Locke (United Kingdom/United States, 2014)May 05, 2014
This may not sound like a recipe for cinematic success: a man, alone in a car as he makes a 90-minute trip to London, connects with the voices of the outside world via his mobile phone. Yet, with tremendous work by actor Tom Hardy anchoring a film that is ripe with dramatic tension, Locke is entirely absorbing despite the limitations imposed by the setting. Director Steven Knight (the writer of Dirty Pretty Things) has crafted a unique motion picture that makes a statement about accepting consequences and the changes that accompany them.
The car ride, which represents a turning point in the life of Ivan Locke (Hardy), is presented in real time. The man who reaches his destination is not the same man who departs from a construction site in the movie's opening moments. His reason for making the journey - a woman with whom he had a one-night stand is alone, frightened, and going into premature labor - will change everything for Locke. When he gets in the car, he has a job, financial security, and a family. When he emerges, he has none of those things. His choice - to abandon a stable lifestyle to fulfill what he believes to be a moral obligation - re-aligns his priorities. When he can no longer be on site the next morning to supervise a major construction project, his boss fires him. When he confesses his infidelity to his wife, she declares that he's not welcome to come home. Within the confines of the car, Locke faces the collapse of his old life while discovering a strange sense of freedom. A man who has lost everything has nothing more to lose. He elects to do what he believes to be right at great personal cost in an attempt to redress a wrong perpetrated by his father.
Knight's style is sparse. There are times when his shot selection borders on monotonous; he might have been better served by keeping the cameras focused on Hardy rather than occasionally pointing them out the front windshield. The outside world is far less interesting than what's going on inside the head of the man in the driver's seat.
Hardy's low key, perfectly modulated performance makes Locke work. For nearly 90 minutes, he mesmerizes. His voice, actions, and facial expressions show the impact that each phone call has upon him - tearing down the old Locke while building up the new one. The most heartbreaking conversation occurs when his younger son calls him in the wake of a football win. The boy is questing for the normalcy that accompanies a father and son bonding over a sports victory; Locke, rendered unable to speak by emotion, cannot provide it. In this moment, Hardy sells how much Locke has sacrificed. His pain radiates from the screen, a palpable thing. I have long admired the actor, whose performances in films like Bronson and Warrior captivated, but this may be his be his most accomplished work yet. For Locke to work, we have to identify with the main character. We can't simply watch him; we have to connect with him. Hardy's acting facilitates that.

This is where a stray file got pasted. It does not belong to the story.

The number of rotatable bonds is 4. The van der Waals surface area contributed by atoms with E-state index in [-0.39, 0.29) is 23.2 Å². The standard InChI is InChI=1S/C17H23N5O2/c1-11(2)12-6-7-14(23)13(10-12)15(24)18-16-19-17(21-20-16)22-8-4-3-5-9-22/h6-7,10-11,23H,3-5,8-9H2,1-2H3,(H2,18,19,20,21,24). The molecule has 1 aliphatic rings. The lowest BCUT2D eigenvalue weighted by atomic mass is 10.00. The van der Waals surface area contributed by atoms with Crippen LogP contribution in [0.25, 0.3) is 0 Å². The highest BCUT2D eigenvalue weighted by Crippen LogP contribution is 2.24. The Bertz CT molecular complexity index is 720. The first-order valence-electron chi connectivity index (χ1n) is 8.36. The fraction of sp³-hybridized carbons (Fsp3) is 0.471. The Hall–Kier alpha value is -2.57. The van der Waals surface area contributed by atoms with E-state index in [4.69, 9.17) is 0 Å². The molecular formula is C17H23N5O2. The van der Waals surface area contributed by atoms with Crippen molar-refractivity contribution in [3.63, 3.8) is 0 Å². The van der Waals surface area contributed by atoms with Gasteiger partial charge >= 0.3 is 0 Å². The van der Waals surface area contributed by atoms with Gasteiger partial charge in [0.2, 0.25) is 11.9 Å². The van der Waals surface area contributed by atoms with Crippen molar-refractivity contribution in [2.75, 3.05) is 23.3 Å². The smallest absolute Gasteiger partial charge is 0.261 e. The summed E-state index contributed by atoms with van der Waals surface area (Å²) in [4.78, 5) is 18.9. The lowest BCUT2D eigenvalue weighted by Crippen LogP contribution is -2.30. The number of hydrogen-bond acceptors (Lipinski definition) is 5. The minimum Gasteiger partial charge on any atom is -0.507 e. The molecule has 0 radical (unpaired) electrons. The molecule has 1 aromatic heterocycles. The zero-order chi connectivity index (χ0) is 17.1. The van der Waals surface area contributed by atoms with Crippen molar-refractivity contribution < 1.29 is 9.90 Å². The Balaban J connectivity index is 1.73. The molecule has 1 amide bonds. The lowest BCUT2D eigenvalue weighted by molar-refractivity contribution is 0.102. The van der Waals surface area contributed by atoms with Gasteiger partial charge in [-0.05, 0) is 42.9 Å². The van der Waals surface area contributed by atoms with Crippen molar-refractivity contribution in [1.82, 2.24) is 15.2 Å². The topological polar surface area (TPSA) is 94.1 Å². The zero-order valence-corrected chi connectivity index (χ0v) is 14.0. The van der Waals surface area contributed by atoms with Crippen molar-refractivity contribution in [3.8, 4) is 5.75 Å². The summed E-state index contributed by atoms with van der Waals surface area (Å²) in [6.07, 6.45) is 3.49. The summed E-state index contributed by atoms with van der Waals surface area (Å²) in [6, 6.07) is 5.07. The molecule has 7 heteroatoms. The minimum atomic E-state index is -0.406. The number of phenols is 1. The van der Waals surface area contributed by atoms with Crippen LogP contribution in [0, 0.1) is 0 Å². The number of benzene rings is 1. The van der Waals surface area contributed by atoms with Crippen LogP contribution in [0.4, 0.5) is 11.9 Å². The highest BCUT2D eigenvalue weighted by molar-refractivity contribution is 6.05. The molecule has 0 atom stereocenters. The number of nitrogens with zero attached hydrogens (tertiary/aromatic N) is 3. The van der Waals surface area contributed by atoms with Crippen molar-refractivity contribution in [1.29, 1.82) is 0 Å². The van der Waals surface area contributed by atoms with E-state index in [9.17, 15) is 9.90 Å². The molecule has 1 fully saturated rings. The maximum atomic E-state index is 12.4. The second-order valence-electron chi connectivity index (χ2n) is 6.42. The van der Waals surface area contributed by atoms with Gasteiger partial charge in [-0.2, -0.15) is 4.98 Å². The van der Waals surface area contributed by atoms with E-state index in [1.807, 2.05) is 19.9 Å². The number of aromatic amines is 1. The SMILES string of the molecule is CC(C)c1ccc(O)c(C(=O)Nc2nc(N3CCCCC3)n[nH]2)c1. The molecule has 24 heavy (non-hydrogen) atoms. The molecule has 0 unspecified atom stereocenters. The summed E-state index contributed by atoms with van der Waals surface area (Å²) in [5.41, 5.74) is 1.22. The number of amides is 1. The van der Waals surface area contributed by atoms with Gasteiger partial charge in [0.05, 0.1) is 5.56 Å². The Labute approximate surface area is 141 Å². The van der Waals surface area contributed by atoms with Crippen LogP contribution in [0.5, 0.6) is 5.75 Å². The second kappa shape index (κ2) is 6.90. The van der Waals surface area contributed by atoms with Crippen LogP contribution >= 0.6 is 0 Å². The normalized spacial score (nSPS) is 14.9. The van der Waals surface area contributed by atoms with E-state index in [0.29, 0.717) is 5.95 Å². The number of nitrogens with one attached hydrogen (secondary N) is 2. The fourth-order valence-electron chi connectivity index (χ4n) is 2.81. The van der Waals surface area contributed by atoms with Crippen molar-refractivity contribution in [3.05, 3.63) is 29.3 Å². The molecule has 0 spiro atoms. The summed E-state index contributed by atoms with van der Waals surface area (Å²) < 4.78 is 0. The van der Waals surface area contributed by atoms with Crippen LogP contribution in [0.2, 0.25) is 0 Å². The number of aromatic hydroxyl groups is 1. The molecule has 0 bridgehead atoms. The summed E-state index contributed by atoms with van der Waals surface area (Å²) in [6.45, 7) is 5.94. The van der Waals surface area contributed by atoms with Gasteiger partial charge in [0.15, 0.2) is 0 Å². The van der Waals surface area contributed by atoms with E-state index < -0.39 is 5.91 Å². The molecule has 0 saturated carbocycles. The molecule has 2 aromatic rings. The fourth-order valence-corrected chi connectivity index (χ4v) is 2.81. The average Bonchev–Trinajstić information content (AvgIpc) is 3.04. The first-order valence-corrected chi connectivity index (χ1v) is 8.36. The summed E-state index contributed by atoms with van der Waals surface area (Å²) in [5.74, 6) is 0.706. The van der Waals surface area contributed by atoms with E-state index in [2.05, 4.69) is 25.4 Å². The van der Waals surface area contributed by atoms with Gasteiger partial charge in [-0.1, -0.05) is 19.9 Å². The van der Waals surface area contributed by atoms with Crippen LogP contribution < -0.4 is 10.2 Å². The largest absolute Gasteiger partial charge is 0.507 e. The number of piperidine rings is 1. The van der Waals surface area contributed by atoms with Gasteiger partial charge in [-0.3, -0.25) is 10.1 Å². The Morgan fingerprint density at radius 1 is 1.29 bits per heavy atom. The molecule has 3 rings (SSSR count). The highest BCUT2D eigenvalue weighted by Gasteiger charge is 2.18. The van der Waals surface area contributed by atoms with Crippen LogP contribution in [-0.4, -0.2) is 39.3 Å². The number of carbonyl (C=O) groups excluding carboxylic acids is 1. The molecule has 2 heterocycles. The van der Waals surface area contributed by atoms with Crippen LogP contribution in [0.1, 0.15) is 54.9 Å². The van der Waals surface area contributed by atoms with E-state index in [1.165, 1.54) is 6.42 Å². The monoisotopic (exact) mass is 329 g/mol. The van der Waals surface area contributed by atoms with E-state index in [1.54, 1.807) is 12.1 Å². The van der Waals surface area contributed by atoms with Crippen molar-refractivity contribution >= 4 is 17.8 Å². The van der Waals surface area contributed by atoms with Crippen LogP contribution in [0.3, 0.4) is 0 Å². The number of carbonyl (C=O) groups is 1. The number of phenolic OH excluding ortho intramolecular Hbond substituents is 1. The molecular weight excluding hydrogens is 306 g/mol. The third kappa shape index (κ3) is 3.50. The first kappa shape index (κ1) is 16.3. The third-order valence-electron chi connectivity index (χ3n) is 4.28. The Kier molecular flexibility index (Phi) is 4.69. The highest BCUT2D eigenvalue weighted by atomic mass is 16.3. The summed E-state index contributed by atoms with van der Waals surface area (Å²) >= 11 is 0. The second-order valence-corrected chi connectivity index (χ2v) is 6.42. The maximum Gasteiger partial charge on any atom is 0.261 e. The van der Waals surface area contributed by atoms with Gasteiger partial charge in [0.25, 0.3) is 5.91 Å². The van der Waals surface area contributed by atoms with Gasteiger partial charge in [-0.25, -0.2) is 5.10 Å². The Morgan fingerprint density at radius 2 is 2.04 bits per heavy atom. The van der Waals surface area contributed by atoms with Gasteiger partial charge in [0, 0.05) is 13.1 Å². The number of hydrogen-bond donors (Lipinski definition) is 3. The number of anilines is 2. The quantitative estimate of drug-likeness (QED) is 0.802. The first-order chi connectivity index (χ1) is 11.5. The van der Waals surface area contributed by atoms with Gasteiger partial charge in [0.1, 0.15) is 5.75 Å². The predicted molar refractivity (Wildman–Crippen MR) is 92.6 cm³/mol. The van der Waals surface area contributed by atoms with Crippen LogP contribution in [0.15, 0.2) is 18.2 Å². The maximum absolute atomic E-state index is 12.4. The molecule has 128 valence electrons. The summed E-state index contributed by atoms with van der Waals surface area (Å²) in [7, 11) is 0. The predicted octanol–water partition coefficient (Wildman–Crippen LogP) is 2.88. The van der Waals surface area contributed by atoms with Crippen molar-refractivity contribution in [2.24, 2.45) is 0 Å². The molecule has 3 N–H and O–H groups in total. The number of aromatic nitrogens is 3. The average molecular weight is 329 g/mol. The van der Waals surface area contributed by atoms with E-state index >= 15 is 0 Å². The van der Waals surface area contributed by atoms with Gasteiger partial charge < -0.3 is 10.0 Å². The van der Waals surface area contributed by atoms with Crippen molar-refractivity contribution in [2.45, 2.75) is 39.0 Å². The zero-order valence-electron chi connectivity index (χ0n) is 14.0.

The other performers in Locke are voices on the phone. There are four primary ones: Olivia Colman (as the woman bearing Locke's child), Ruth Wilson (as his wife), Andrew Scott (as his replacement at the job site), and Ben Daniels (as his boss). All are credible in creating their characters even though none makes a physical appearance.
Based purely on a cursory description, Locke might sound like a dull, gimmicky film. Nothing could be less truthful. The central character is such a strong "everyman" that his dilemma resonates. We can easily see ourselves in his position, facing his choices, damned no matter which way we turn. The drama is internalized but powerful nonetheless. And there's always an unacknowledged tension about whether Locke will reach his destination. Cars can be dangerous, especially when the driver is distracted. Whether intentional or not, Knight encourages this recognition. But the real wreckage in Locke is to the main character's old life, and the manner in which it is depicted makes this one of the year's most intriguing motion pictures.
Locke (United Kingdom/United States, 2014)
Theatrical Aspect Ratio: 2.35:1
Screenplay: Steven Knight
Cinematography: Haris Zambarloukos
Music: Dickon Hinchliffe